Purpose: There is a growing movement to assess the quality of care provided to patients in the US, but few studies have examined initial care for epilepsy patients. We examined the relationships among patient race, setting of initial diagnosis, and initial treatment for older veterans newly diagnosed with epilepsy.
Methods: We used Department of Veterans Affairs (VA) inpatient, outpatient, pharmacy and Medicare data (1999-2004) to identify patients 66 years and older with new-onset epilepsy. High quality care was defined as avoiding a suboptimal agent (phenytoin, phenobarbital, primidone) as defined by experts. Predictors included demographic and clinical characteristics, and the context of the initial seizure diagnosis including the setting (e.g. emergency, neurology, hospital, primary care). We used mixed-effects multivariable logistic regression modeling to identify predictors of initial seizure diagnosis in a neurology setting, and receipt of a suboptimal AED.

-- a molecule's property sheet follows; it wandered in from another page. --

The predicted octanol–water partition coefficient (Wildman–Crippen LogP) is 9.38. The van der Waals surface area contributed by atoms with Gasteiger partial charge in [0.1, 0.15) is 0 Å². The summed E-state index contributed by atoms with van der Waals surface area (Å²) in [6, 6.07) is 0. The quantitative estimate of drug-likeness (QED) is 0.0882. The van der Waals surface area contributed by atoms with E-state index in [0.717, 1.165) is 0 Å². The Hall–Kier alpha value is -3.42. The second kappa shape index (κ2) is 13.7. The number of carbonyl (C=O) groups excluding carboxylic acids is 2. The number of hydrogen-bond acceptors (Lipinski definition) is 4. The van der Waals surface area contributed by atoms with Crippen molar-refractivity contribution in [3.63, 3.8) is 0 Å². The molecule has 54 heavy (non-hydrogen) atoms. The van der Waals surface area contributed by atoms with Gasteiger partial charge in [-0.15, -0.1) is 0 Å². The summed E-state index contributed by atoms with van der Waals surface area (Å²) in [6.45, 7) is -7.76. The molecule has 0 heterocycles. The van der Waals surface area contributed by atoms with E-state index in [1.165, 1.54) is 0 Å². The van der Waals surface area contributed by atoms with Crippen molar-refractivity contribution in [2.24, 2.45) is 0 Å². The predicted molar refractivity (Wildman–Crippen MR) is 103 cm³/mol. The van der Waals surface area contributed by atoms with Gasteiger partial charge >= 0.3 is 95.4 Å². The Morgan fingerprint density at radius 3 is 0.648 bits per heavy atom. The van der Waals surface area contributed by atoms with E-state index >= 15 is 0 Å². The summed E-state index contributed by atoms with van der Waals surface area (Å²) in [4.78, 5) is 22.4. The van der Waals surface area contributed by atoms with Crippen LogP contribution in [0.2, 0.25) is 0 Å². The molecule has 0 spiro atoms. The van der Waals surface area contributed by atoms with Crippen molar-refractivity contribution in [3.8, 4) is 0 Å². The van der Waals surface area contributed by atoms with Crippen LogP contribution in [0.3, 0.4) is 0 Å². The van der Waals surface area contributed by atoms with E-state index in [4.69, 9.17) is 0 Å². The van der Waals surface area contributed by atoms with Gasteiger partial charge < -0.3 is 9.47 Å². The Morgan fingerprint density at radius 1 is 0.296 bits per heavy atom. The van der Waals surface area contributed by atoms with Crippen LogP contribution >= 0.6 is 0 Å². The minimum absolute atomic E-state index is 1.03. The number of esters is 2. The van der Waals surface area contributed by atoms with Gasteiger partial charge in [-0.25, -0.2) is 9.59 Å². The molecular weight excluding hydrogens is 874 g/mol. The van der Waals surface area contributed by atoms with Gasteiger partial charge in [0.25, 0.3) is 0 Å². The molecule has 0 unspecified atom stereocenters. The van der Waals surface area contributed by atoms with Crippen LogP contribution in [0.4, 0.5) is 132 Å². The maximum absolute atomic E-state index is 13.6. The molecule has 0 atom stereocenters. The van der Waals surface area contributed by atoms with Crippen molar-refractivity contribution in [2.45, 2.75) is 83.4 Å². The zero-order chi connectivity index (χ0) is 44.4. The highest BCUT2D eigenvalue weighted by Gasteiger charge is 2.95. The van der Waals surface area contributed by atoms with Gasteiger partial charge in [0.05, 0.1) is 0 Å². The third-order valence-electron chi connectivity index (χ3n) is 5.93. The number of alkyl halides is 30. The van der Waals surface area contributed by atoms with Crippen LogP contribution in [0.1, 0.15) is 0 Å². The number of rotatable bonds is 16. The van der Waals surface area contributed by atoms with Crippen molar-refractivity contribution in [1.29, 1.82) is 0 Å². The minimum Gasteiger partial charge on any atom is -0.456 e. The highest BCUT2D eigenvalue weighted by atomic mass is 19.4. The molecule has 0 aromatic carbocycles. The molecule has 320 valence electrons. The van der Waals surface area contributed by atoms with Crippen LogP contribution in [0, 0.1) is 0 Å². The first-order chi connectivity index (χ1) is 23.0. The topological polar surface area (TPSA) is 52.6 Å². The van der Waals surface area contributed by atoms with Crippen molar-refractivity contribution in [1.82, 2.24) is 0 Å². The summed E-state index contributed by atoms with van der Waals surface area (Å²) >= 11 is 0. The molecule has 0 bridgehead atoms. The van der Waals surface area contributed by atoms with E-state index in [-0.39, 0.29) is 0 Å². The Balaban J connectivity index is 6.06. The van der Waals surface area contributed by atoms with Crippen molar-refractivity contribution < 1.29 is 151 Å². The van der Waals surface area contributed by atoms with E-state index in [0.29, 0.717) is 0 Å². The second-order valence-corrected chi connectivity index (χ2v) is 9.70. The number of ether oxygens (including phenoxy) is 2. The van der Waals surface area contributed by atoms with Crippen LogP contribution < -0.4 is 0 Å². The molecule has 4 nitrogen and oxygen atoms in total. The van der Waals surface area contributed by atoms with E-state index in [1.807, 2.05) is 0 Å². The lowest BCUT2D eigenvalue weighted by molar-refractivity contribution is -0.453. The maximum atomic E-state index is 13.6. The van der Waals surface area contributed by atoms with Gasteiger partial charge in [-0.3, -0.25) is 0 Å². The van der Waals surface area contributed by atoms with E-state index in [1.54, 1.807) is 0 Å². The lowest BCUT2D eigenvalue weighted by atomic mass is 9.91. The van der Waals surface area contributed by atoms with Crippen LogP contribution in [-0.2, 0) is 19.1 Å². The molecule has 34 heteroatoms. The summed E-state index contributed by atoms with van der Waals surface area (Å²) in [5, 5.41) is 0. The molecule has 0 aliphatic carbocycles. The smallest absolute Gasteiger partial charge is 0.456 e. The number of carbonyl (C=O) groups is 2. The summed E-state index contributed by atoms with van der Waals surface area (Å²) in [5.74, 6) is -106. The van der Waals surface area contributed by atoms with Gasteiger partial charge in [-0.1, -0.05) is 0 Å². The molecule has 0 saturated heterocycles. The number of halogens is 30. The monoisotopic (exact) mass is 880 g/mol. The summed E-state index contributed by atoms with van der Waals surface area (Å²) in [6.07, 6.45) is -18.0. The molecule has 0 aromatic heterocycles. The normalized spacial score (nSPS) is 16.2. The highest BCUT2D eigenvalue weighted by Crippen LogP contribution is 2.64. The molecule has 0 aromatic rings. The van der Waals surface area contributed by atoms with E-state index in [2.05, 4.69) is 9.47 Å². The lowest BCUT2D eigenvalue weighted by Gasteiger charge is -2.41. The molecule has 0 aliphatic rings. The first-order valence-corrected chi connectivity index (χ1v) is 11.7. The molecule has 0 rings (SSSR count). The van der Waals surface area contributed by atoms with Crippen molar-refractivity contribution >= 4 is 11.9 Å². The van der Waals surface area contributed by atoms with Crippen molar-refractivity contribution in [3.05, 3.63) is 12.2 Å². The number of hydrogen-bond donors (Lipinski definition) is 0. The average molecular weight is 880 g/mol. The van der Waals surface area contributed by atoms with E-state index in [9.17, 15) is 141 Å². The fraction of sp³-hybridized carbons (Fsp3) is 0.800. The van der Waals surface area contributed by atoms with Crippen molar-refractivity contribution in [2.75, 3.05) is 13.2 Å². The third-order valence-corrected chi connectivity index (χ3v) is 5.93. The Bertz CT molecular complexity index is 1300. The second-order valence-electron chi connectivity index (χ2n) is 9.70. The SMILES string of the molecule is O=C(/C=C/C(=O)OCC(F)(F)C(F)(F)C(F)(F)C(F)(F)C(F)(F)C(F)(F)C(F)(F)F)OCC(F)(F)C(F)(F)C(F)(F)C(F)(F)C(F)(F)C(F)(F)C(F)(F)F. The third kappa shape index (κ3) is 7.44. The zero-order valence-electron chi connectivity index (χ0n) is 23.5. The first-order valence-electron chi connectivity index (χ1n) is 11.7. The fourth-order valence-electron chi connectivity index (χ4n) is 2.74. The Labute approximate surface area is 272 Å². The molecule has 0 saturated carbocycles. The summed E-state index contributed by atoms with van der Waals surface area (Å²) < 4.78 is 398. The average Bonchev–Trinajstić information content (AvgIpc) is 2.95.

Results: Of 9,682 patients, 27% were initially diagnosed in neurology and 70% received a suboptimal AED. Blacks and Hispanics were less likely to be diagnosed in neurology clinics (black OR = 0.7 95% CI 0.6-0.8; Hispanic OR = 0.6 95% CI 0.5-0.9). Diagnosis in a non-neurology setting increased the likelihood of receiving a suboptimal agent (e.g. Emergency Department OR = 2.3 95% CI 2.0-2.7). After controlling for neurology diagnosis, black race was independently associated with an increased risk of receiving a suboptimal agent.
Discussion: We demonstrated that differences in quality of care exist for both clinical setting of initial diagnosis and race. We discussed possible causes and implications of these findings.